Surely the serpent will bite without enchantment; and a babbler is no better.
Verse 11. - The last proverb of this little series shows the necessity of seizing the right opportunity. Surely the serpent will bite without enchantment. The Authorized Version is not quite correct. The particle אם, with which the verse begins, is here conditional, and the rendering should be, If the serpent bite, etc.; the apodosis comes in the next clause. The idea is taken up from ver. 8. If one handles a serpent without due precaution or without knowing the secret of charming it, one will suffer for it. The taming and charming of poisonous snakes is still, as heretofore, practiced in Egypt and the East. What the secret of this power is has not been accurately determined; whether it belongs especially to persons of a certain idiosyncrasy, whether it is connected with certain words or intonations of the voice or musical sounds, we do not know. Of the existence of the power from remote antiquity there can be no question. Allusions to it in Scripture are common enough (see Exodus 7:11; Psalm 58:5; Jeremiah 8:17; Ecclus. 12:13). If a serpent before it is charmed is dangerous, what then? The Authorized Version affords no sensible apodosis: And a babbler is no better. The words rendered "babbler" (baul hallashon) are literally "master of the tongue," and by them is meant the ἐπαοιδός, "the serpent-charmer." The clause should run, Then there is no use in the charmer. If the man is bitten before he has time to use his charm, it is no profit to him that he has the secret, it is too late to employ it when the mischief is done. This is to shut the stable door after the steed is stolen. The maxim enforces the warning against being too late; the greatest skill is useless unless applied at the right moment. The Septuagint translates virtually as above, "If a serpent bites when not charmed (ἐν οὐ ψιθυρισμῷ), then there is no advantage to the charmer (τῷ ἐπᾴδοντι)." The Vulgate departs from the context, rendering, Si mordeat serpens in silentio (i.e. probably "uncharmed"), nihil eo minus habet qui occulte detrahit, "He is nothing better who slanders secretly," which St. Jerome thus explains: the serpent and the slanderer are alike, for as the serpent stealthily infuses its poison, so the secret slanderer pours his venom into another's breast.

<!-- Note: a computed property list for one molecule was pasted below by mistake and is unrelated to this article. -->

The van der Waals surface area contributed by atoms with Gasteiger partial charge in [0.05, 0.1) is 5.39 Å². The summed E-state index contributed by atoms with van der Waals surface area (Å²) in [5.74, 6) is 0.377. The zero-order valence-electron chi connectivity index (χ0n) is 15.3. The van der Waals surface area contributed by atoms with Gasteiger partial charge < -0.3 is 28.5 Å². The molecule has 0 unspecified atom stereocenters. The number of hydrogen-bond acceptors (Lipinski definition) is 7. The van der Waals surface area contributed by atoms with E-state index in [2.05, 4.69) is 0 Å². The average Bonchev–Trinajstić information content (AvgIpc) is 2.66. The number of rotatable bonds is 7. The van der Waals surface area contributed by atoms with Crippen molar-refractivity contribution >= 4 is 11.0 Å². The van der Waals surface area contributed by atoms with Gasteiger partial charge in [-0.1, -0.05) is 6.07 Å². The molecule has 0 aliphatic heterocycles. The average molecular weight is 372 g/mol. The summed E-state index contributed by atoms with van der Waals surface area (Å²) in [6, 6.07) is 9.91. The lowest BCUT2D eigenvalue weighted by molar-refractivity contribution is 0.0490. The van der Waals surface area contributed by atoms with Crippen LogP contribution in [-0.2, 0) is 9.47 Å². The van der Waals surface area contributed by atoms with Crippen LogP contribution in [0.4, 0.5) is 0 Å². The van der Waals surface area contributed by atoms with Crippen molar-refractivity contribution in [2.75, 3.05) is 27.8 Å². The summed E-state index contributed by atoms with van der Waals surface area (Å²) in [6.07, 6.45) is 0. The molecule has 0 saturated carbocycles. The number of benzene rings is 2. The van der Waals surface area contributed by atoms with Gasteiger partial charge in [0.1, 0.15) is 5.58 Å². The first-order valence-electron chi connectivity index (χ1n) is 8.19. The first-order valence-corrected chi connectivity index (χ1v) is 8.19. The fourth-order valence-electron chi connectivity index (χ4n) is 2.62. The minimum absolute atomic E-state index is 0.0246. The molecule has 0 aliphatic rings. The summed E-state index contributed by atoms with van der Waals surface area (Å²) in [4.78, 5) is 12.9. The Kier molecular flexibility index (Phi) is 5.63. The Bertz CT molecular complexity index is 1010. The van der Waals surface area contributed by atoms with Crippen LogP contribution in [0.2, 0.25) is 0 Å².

The words of a wise man's mouth are gracious; but the lips of a fool will swallow up himself.
Verses 12-15. - Section 14. The mention of "the master of the tongue" in ver. 11 leads the author to introduce some maxims concerned with the contrast between the words and acts of the wise, and the worthless prating and useless labors of the fool. Verse 12. - The words of a wise man's mouth are gracious; literally, are grace (χάρις, Septuagint); i.e. they net only are pleasing in form and manner, but they conciliate favor, produce approbation and good will, convince and, what is more, persuade. So of our blessed Lord it was said, "All bare him witness, and wondered at the gracious words (τοῖς λόγοις τῆς χάριτος) which proceeded out of his mouth" (Luke 4:22; cutup. Psalm 45:2). In distinction from the unready man, who, like the snake-charmer in the preceding verse, suffers-by reason of his untimely silence, the wise man uses his speech opportunely and to good purpose. (A different result is given in Ecclesiastes 9:11.) But the lips of a fool will swallow up himself. This is a stronger ex-prosaic, than "ruin" or "destroy." Speaking without due forethought, he compromises himself] says what he has shamefully to withdraw, and brings punishment on his own head (cutup. Proverbs 10:8, 21; Proverbs 18:7).

Ῥῆμα παρὰ καιρὸν ῤιφθὲν ἀνατρέπει βίον.

"Untimely speech has ruined many a life."
The beginning of the words of his mouth is foolishness: and the end of his talk is mischievous madness.
Verse 13. - The beginning of the words of his mouth is foolishness. A confirmation of the last clause of the preceding verse. The fool speaks according to his nature. "As saith the proverb of the ancients, Out of the wicked cometh forth wickedness" (1 Samuel 24:13; cutup. Proverbs 15:2; Isaiah 32:6). As soon as he opens his month he utters folly, unwisdom, silliness. But he does not stop there. The end of his talk is mischievous madness. By the time he has finished, he has committed himself to statements that are worse than silly, that are presumptuous, frenzied, indicative of mental and moral depravity. Intemperate language about the secrets of God's providence and the moral government of the world may be intended. Some think that the writer is still alluding to dangerous talk concerning a tyrannical ruler, seditious proposals, secret conspiracies, etc. The text itself does not confirm such notion with any certainty.
A fool also is full of words: a man cannot tell what shall be; and what shall be after him, who can tell him?